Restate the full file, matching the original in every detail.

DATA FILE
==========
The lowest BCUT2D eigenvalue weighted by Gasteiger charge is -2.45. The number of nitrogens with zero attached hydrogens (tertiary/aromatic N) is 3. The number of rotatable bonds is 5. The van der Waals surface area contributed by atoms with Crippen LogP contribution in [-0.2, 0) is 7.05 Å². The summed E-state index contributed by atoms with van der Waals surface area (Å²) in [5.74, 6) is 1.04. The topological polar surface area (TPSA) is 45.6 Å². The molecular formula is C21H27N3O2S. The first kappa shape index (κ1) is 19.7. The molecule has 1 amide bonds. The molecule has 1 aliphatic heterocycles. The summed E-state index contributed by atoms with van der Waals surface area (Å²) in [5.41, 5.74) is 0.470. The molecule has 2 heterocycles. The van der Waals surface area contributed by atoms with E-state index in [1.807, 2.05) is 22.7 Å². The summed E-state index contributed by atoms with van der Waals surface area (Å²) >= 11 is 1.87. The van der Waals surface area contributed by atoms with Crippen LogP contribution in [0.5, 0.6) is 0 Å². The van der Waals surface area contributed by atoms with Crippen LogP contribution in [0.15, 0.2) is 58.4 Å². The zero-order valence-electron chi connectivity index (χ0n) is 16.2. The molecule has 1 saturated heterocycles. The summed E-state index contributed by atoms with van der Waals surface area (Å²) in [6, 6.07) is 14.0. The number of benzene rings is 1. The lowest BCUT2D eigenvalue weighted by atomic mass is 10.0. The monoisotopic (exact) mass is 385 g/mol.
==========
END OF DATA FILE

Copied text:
The lowest BCUT2D eigenvalue weighted by Gasteiger charge is -2.45. The number of nitrogens with zero attached hydrogens (tertiary/aromatic N) is 3. The number of rotatable bonds is 5. The van der Waals surface area contributed by atoms with Crippen LogP contribution in [-0.2, 0) is 7.05 Å². The summed E-state index contributed by atoms with van der Waals surface area (Å²) in [5.74, 6) is 1.04. The topological polar surface area (TPSA) is 45.6 Å². The molecular formula is C21H27N3O2S. The first kappa shape index (κ1) is 19.7. The molecule has 1 amide bonds. The molecule has 1 aliphatic heterocycles. The summed E-state index contributed by atoms with van der Waals surface area (Å²) in [5.41, 5.74) is 0.470. The molecule has 2 heterocycles. The van der Waals surface area contributed by atoms with E-state index in [1.807, 2.05) is 22.7 Å². The summed E-state index contributed by atoms with van der Waals surface area (Å²) >= 11 is 1.87. The van der Waals surface area contributed by atoms with Crippen LogP contribution in [0.5, 0.6) is 0 Å². The van der Waals surface area contributed by atoms with Crippen LogP contribution in [0.15, 0.2) is 58.4 Å². The zero-order valence-electron chi connectivity index (χ0n) is 16.2. The molecule has 1 saturated heterocycles. The summed E-state index contributed by atoms with van der Waals surface area (Å²) in [6, 6.07) is 14.0. The number of benzene rings is 1. The lowest BCUT2D eigenvalue weighted by atomic mass is 10.0. The monoisotopic (exact) mass is 385 g/mol.